Rachel Power, CEO, Patients’ Association

The question of what the best treatment for a patient might be is not one that a doctor can answer alone. Patients have understanding and insight for which there is no substitute. This might relate to their own circumstances and preferences, and how different treatment options might fit in with other aspects of their health, or life more broadly.


So, for instance, a patient can bring a view on whether their aim is to minimise pain and discomfort, or whether they would rather tolerate a measure of pain or discomfort in order to continue to be able to do certain activities. This is where shared decision making becomes essential: the right outcome for the patient can only be achieved through a meaningful discussion between patient and clinician.


It is therefore essential for doctors to have these discussions with patients. A narrow, technical assessment of what is ‘best’ in a strictly clinical sense will not necessarily produce the results that the patient wants. Many patients value and respect the expertise of their clinicians and enjoying the confidence that results from that makes a positive difference to how they experience care. But, it must not be a licence for ‘doctor knows best’ and input from patients must be recognised as an essential ingredient of effective healthcare.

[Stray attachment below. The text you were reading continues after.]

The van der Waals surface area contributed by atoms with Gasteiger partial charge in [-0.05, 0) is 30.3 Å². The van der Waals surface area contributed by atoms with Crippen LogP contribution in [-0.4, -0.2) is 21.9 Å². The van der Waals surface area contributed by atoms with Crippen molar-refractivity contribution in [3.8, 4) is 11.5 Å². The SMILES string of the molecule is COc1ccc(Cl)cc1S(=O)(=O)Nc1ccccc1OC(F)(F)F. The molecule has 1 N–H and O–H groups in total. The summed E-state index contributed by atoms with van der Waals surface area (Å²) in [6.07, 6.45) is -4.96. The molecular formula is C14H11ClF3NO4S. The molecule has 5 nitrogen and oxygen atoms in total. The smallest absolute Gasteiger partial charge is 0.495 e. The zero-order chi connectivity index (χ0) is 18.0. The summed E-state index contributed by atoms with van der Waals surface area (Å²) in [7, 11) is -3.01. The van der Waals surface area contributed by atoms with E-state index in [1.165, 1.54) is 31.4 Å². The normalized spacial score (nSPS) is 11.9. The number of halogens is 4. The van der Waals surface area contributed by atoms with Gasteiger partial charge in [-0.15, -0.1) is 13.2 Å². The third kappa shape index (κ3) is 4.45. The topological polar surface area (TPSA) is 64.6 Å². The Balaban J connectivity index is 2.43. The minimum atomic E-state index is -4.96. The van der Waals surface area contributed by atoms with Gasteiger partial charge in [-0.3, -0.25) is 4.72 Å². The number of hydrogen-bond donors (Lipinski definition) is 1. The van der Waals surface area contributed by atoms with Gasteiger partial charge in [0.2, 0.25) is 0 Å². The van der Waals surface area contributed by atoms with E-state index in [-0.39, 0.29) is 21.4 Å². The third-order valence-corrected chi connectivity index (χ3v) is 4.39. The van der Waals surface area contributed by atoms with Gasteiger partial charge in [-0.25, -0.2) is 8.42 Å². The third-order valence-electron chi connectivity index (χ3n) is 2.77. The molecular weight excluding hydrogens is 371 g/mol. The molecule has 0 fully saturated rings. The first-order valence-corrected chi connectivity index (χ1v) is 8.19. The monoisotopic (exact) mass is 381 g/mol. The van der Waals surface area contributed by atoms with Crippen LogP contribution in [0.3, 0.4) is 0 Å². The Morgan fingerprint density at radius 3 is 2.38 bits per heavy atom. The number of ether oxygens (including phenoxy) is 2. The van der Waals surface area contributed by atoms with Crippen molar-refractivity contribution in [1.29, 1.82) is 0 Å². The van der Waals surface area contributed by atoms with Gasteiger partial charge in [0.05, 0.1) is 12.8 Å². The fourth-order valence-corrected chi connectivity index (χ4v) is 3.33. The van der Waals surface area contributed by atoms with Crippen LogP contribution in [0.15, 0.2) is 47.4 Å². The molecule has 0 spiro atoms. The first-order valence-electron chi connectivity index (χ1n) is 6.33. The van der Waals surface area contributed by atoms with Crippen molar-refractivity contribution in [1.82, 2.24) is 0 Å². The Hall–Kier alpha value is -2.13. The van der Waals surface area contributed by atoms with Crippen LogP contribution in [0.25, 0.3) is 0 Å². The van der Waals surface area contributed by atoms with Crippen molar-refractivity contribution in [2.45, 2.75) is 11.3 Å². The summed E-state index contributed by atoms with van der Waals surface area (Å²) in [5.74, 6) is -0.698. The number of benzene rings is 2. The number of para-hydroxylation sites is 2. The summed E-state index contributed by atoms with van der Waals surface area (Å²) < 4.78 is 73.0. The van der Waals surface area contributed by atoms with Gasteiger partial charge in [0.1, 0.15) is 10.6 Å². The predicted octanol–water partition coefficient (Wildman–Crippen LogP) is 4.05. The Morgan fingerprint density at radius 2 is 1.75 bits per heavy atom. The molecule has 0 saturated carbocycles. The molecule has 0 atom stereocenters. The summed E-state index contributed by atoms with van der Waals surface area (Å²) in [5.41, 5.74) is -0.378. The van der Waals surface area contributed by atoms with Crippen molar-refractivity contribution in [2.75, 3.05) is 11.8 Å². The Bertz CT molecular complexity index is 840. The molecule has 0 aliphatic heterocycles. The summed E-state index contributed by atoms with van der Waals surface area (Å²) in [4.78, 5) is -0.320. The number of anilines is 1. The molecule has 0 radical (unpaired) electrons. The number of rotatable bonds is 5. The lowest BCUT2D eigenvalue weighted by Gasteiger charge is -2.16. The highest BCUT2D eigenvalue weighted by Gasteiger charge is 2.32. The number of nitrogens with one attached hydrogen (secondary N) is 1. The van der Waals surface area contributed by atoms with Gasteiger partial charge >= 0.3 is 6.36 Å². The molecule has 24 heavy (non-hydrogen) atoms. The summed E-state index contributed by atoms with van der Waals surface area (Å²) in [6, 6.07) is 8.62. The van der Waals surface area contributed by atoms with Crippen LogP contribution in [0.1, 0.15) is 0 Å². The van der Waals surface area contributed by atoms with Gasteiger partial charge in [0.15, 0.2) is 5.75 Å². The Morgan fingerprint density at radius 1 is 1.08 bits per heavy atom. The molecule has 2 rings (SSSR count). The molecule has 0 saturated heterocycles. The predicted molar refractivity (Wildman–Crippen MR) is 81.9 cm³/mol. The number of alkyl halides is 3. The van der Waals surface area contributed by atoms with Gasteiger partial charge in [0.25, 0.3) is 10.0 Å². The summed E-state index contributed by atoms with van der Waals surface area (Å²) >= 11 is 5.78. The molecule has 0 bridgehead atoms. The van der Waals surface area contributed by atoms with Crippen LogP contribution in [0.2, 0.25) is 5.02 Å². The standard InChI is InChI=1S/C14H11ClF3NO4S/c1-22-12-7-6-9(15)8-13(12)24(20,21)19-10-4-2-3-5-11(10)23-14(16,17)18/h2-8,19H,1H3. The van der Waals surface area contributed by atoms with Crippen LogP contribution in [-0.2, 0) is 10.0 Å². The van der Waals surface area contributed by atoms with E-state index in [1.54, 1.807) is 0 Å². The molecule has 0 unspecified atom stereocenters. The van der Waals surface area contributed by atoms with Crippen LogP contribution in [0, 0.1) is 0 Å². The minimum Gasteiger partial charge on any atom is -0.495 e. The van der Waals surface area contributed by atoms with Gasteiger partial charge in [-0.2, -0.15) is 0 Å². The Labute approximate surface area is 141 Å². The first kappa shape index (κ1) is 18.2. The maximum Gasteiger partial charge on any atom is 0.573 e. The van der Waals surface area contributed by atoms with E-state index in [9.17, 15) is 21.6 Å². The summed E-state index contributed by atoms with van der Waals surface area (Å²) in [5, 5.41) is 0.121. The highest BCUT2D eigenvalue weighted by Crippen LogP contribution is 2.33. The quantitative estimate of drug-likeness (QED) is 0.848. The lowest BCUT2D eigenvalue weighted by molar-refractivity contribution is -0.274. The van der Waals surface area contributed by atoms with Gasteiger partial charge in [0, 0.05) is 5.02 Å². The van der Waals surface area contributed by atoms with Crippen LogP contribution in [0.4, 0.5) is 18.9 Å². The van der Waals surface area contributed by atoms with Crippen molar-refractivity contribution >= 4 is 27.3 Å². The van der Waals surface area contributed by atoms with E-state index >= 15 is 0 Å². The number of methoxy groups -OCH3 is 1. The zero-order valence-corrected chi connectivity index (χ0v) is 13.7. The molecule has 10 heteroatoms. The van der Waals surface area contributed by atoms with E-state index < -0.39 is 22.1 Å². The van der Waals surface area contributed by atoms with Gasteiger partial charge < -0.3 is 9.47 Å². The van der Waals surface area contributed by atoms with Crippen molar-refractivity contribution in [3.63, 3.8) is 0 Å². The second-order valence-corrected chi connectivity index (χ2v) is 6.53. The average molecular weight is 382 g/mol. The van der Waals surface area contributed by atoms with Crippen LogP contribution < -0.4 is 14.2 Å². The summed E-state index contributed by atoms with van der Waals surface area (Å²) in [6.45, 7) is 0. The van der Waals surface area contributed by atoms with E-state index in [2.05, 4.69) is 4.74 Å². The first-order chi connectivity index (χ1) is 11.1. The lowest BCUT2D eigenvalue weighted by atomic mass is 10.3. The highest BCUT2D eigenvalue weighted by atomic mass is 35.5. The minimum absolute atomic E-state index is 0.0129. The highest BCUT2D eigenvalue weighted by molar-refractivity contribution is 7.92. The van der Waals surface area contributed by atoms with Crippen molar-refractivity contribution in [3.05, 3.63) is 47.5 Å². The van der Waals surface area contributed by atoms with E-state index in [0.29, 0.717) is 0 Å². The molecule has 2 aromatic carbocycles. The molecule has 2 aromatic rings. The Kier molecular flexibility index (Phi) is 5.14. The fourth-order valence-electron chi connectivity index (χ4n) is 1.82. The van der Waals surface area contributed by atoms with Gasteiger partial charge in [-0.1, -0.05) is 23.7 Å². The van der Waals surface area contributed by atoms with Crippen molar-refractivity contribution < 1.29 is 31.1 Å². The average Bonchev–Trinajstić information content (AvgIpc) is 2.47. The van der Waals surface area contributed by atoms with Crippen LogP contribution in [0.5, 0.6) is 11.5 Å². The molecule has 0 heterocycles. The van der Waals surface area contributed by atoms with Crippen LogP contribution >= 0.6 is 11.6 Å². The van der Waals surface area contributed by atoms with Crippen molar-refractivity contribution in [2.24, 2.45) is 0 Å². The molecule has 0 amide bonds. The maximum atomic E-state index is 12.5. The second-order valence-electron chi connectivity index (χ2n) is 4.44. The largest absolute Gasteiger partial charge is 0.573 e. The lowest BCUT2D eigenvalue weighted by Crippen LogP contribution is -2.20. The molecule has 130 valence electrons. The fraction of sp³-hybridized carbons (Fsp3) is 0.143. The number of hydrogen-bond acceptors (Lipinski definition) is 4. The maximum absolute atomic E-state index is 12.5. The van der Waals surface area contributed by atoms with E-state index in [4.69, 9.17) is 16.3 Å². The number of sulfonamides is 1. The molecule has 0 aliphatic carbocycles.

Fortunately, this is increasingly widely acknowledged. The NHS Choices Framework does commit the healthcare system to, ‘empowering patients to shape and manage their own health and care’ and in a welcome step towards making shared decision making more like business as usual, NICE is publishing new guidelines this summer.


The importance of this sort of discussion when treatment options are decided and recognising what matters to patients, is why we at the Patients’ Association feel it is important not to set overly restrictive limits on when a treatment should be made available, based on a narrowly clinical assessment of its efficacy.


I was pleased we were able to work with the Academy of Medical Royal Colleges on the patient information leaflets which follow the well known BRAN template. An acronym for the Benefits, Risks, Alternatives to treatment and crucially, what happens if you do Nothing? This offers an ideal opportunity to structure a conversation with a doctor to reach a decision that really is shared.


We look forward to continued close working with the Academy on EBI.